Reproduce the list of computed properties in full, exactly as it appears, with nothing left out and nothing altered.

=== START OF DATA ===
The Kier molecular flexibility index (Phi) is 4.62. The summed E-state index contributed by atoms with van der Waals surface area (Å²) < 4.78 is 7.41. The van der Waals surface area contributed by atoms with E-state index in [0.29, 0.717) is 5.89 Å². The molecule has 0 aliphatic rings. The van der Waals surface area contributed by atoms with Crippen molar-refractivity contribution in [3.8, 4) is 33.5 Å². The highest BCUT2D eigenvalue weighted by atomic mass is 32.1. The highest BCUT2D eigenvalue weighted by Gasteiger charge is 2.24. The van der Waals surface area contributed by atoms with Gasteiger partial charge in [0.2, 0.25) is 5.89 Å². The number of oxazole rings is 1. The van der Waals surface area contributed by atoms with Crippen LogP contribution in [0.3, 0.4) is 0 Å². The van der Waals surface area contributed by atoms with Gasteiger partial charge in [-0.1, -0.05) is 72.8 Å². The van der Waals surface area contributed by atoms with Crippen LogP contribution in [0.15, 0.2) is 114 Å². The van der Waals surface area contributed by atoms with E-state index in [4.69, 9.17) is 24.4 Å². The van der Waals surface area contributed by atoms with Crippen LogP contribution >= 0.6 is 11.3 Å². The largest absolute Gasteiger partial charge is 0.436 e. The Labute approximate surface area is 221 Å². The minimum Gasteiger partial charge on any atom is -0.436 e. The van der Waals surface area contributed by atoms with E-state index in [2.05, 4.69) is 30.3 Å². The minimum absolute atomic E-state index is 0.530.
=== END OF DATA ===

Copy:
The Kier molecular flexibility index (Phi) is 4.62. The summed E-state index contributed by atoms with van der Waals surface area (Å²) < 4.78 is 7.41. The van der Waals surface area contributed by atoms with E-state index in [0.29, 0.717) is 5.89 Å². The molecule has 0 aliphatic rings. The van der Waals surface area contributed by atoms with Crippen molar-refractivity contribution in [3.8, 4) is 33.5 Å². The highest BCUT2D eigenvalue weighted by atomic mass is 32.1. The highest BCUT2D eigenvalue weighted by Gasteiger charge is 2.24. The van der Waals surface area contributed by atoms with Gasteiger partial charge in [0.2, 0.25) is 5.89 Å². The number of oxazole rings is 1. The van der Waals surface area contributed by atoms with Crippen LogP contribution in [0.3, 0.4) is 0 Å². The van der Waals surface area contributed by atoms with Gasteiger partial charge in [-0.1, -0.05) is 72.8 Å². The van der Waals surface area contributed by atoms with Crippen LogP contribution in [0.15, 0.2) is 114 Å². The van der Waals surface area contributed by atoms with E-state index in [4.69, 9.17) is 24.4 Å². The van der Waals surface area contributed by atoms with Crippen LogP contribution >= 0.6 is 11.3 Å². The largest absolute Gasteiger partial charge is 0.436 e. The Labute approximate surface area is 221 Å². The minimum Gasteiger partial charge on any atom is -0.436 e. The van der Waals surface area contributed by atoms with E-state index in [2.05, 4.69) is 30.3 Å². The minimum absolute atomic E-state index is 0.530.